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From C&EN Archives: Catalysis

by Ann M. Thayer
September 9, 2013 | A version of this story appeared in Volume 91, Issue 36

Even 90 years ago, societal wants and needs were coming into conflict with natural resource availability. At the time, few realized that catalysis would enable more efficient petroleum processing to meet fuel needs and support the production of the vast majority of downstream chemical products known today. Columbia University professor Ralph H. McKee was quoted in C&EN’s first incarnation, Industrial & Engineering Chemistry News Edition (1923, 1(5), 2), saying that "petroleum production in the United States will begin to decline, probably within three years, and that it will be necessary to develop the shale fields very soon, in order to insure a domestic supply of motor fuels."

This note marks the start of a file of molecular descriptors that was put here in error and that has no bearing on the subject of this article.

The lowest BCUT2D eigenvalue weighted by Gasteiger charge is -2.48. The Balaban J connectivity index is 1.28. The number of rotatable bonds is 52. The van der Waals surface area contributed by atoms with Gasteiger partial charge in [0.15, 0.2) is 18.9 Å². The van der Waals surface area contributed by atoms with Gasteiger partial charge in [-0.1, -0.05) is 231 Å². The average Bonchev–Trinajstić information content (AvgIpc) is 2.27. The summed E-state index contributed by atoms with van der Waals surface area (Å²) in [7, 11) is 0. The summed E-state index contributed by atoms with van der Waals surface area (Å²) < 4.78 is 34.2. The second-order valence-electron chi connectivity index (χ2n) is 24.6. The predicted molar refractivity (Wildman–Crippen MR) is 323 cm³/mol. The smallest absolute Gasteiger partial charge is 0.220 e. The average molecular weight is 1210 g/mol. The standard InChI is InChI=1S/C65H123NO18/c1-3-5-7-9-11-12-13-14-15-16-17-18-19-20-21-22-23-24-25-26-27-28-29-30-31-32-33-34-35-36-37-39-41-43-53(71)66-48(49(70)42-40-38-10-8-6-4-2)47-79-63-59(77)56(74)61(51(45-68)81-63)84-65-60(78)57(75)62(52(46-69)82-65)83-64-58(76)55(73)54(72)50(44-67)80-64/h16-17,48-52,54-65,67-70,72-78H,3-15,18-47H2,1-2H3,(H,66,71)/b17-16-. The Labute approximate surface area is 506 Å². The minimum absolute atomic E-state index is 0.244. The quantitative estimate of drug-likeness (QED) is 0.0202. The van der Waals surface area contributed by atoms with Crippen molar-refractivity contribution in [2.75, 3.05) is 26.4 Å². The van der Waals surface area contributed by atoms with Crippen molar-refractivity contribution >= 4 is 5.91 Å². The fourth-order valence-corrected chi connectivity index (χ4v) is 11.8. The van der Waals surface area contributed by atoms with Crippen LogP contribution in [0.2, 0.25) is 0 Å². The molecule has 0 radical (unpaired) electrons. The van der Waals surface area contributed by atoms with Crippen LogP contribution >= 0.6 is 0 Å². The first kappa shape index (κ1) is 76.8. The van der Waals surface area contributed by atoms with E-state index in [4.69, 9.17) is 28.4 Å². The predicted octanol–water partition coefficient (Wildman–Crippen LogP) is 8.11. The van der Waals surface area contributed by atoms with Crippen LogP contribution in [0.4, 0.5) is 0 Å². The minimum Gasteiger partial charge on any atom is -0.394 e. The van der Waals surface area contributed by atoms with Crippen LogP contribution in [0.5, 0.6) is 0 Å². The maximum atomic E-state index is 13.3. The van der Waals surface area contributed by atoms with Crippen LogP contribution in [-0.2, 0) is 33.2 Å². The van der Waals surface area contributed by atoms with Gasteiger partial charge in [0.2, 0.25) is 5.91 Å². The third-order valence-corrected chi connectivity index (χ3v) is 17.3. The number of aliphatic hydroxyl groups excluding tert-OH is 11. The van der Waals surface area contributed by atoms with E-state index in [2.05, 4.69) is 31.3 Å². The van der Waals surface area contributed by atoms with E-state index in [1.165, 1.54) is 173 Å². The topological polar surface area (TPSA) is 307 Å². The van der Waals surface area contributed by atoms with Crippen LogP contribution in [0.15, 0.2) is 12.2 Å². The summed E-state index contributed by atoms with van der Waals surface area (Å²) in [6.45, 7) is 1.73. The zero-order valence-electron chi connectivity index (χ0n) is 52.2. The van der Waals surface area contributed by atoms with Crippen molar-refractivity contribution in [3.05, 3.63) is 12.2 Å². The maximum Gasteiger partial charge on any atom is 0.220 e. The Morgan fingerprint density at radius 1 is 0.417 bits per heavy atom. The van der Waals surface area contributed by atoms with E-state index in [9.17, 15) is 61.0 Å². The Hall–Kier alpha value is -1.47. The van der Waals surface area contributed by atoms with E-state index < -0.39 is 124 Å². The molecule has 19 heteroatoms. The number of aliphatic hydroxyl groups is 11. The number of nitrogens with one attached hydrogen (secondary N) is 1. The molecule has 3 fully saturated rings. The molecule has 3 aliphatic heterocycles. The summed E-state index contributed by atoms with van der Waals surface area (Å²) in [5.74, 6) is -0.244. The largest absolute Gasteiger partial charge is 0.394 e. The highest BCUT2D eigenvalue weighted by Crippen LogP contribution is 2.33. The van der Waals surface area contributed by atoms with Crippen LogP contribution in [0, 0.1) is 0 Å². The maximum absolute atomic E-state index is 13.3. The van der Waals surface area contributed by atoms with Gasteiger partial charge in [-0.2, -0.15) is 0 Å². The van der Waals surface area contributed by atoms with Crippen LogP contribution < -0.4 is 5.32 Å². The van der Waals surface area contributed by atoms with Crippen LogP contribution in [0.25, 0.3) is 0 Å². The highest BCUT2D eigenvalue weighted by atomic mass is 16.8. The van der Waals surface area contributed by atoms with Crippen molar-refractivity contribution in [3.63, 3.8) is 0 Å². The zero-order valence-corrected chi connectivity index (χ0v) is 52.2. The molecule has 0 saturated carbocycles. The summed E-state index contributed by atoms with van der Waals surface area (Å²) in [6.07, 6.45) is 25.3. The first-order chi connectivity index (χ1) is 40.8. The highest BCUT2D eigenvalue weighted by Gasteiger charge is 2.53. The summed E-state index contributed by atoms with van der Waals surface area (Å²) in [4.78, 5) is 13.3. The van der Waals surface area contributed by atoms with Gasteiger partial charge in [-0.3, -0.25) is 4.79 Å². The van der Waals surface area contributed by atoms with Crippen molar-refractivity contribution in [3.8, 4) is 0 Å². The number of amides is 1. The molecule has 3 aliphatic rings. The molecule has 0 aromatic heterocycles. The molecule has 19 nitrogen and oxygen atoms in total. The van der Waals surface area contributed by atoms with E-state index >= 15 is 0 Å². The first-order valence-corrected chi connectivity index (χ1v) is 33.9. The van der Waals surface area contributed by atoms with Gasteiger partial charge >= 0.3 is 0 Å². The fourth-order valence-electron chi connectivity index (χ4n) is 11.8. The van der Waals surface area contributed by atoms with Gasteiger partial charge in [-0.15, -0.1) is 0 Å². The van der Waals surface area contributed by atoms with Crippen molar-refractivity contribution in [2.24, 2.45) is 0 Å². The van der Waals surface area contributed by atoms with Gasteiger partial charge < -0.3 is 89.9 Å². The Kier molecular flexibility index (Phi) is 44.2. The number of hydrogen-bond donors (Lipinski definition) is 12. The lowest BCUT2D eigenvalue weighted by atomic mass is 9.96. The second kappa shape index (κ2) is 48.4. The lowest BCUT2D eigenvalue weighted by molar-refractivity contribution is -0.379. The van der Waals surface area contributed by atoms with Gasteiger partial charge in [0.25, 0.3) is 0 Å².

But by 1939, I&EC (1939, 17(3), 85) reported that the new catalytic cracking process, “together with the older ones, would make possible the production of gasoline for both automobiles and airplanes for the entire world from the crude reserves available in the U.S.”

In that same article, IE&C also noted that “it is estimated that the cost per mile of operating with the new gasoline will be in line with present motoring and flying costs, but a new era in automobile design will lie ahead because the superior characteristics of the new fuel will undoubtedly spur automobile engineers to design and build far better engines.”

After the promise of petroleum was realized through catalytic methods, it would take several more years before chemical processes and a wealth of new products reached any scale. “All the organic chemicals including rubber and alcohol needed to meet the entire world’s needs for a year could be made from 10 days’ crude oil production. While negligible as a volume outlet for crude oil, the petroleum-chemical field is nonetheless of extreme importance,” said Robert Price Russell, president of Standard Oil Development Co., in a report on his Cadman Memorial Lecture (C&EN, 1947, 25(24), 1737).


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